Today, I learned about a very exciting statement when reading a thread in my favourite math forum.

Assume that you have an algebraic structure with two binary operations and , where is distributive over . Further assume that (a) there exists a neutral element with respect to , and that (b) the operation is associative, and that (c) the operation is cancelable, i.e. for we have and . Note that (b) and (c) are satisfied for example if forms a group.

These rather weak requirements already imply that is commutative: if , then

Using the cancellation property, implies .

Using the aforementioned special case that forms a group, we obtain:

Assume that the algebraic structure satisfies that is a group and is distributive over and has a neutral element. Then is already an abelian group.

Therefore, if we loosen up the definition of a unitary ring by dropping the requirement that addition is commutative, the other axioms already force the commutativity of addition. Therefore, to get something more general than unitary rings (even if the multiplication is not associative or commutative), one has to make sure that does not imply , for example by asking for an addition not having the cancelation property.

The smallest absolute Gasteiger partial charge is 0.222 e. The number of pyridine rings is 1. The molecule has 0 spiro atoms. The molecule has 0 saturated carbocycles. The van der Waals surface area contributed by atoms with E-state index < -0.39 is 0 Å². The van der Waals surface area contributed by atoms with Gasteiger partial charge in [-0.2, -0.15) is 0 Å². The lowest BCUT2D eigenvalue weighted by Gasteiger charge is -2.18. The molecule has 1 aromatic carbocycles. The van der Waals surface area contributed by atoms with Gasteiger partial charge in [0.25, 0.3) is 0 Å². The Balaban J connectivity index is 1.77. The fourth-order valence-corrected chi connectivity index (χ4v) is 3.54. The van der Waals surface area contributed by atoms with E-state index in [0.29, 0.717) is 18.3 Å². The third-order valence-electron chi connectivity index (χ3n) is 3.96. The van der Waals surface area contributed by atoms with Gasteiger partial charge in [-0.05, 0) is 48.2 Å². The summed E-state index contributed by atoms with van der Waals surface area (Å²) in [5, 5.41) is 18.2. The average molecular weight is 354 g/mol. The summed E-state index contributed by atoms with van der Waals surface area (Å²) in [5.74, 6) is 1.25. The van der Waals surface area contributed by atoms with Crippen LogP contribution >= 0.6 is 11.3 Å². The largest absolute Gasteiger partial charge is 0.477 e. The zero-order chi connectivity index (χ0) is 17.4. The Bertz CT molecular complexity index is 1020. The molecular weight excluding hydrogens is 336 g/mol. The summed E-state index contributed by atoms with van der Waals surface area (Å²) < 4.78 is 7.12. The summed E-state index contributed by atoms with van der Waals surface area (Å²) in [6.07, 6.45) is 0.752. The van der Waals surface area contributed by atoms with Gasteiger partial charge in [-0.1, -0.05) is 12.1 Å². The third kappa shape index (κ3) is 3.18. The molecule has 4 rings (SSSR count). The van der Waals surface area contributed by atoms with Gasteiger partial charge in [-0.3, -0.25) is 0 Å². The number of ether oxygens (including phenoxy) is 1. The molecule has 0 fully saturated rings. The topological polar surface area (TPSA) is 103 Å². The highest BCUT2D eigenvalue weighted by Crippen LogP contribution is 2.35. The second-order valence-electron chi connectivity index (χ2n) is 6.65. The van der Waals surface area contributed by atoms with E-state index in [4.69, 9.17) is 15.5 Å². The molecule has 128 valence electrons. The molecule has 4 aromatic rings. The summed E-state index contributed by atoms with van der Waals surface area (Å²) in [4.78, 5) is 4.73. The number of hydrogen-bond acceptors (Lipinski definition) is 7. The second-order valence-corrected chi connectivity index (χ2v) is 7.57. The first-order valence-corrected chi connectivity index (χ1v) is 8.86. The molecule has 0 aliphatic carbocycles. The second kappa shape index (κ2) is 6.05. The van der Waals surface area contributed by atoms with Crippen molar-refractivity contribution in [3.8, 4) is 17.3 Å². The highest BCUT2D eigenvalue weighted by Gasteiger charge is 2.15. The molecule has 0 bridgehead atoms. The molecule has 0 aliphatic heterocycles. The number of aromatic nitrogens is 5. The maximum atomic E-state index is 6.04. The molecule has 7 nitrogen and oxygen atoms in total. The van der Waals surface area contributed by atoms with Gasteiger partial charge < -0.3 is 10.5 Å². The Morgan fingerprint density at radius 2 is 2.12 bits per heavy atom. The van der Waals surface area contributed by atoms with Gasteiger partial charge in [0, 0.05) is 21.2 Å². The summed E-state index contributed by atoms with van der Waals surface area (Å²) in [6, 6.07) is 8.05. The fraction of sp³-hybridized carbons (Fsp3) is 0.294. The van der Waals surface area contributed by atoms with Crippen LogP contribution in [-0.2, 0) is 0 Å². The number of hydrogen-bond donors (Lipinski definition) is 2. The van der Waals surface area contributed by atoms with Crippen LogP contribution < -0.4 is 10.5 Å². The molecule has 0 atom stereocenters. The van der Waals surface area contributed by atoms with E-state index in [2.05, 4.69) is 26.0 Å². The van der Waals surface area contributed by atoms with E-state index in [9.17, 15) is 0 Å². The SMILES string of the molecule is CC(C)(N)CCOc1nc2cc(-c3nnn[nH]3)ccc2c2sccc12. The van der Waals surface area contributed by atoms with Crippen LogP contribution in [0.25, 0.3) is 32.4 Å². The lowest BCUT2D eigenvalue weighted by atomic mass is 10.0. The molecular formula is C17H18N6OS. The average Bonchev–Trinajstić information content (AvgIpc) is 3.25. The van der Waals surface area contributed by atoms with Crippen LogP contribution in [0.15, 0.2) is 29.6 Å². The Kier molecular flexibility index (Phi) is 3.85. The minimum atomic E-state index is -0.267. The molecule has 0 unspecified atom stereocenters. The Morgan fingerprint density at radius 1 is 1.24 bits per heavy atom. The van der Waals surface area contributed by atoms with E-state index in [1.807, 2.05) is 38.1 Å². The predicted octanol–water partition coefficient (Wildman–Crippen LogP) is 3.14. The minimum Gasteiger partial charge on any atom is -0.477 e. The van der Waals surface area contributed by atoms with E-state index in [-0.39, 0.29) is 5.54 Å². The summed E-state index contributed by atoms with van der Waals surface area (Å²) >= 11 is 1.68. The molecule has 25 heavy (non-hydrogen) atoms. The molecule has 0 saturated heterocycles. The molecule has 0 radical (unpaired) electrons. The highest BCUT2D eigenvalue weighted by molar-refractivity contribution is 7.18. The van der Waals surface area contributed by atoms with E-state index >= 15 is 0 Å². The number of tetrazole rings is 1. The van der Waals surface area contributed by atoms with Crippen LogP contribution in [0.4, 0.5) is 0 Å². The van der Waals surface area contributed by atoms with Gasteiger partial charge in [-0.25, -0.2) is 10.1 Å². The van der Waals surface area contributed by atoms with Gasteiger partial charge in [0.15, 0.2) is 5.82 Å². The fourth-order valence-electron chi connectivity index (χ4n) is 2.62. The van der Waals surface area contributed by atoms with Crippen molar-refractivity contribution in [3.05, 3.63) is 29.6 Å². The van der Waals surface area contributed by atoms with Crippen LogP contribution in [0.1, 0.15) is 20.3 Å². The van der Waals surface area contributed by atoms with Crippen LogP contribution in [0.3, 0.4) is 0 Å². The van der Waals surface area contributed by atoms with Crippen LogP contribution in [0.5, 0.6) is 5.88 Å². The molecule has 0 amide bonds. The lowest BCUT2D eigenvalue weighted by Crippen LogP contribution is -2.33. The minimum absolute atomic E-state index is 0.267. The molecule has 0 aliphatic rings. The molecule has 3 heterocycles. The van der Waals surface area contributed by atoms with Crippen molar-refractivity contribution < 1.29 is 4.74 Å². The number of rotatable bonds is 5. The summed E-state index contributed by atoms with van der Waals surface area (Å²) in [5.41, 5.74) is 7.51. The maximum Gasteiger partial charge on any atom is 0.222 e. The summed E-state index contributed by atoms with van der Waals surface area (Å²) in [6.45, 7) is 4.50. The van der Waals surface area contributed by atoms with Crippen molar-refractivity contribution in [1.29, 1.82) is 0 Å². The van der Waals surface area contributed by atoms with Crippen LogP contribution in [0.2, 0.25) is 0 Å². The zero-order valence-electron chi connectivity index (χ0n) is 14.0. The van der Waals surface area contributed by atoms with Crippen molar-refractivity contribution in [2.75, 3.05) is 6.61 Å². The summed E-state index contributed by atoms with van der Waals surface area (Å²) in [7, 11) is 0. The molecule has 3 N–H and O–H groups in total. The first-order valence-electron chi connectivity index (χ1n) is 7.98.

## Comments.

Hi Felix, I just came across your math blog incidentally and found (again) something interesting. :)

There is actually the notion of "near-ring", which is - besides semirings - another generalization of rings. Here, only a one-sided distributive law is postulated, and hence the addition might actually be noncommutative.

The endomorphisms of a group form such a near-ring, which is probably the most important example.

Thanks for the info, Jens. I didn't knew about "near-rings" yet. Also the example - endomorphisms of a group - is very helpful. I knew that they don't form a ring (unless the group is abelian, or maybe in some other random cases), but didn't knew the structure they form had a name.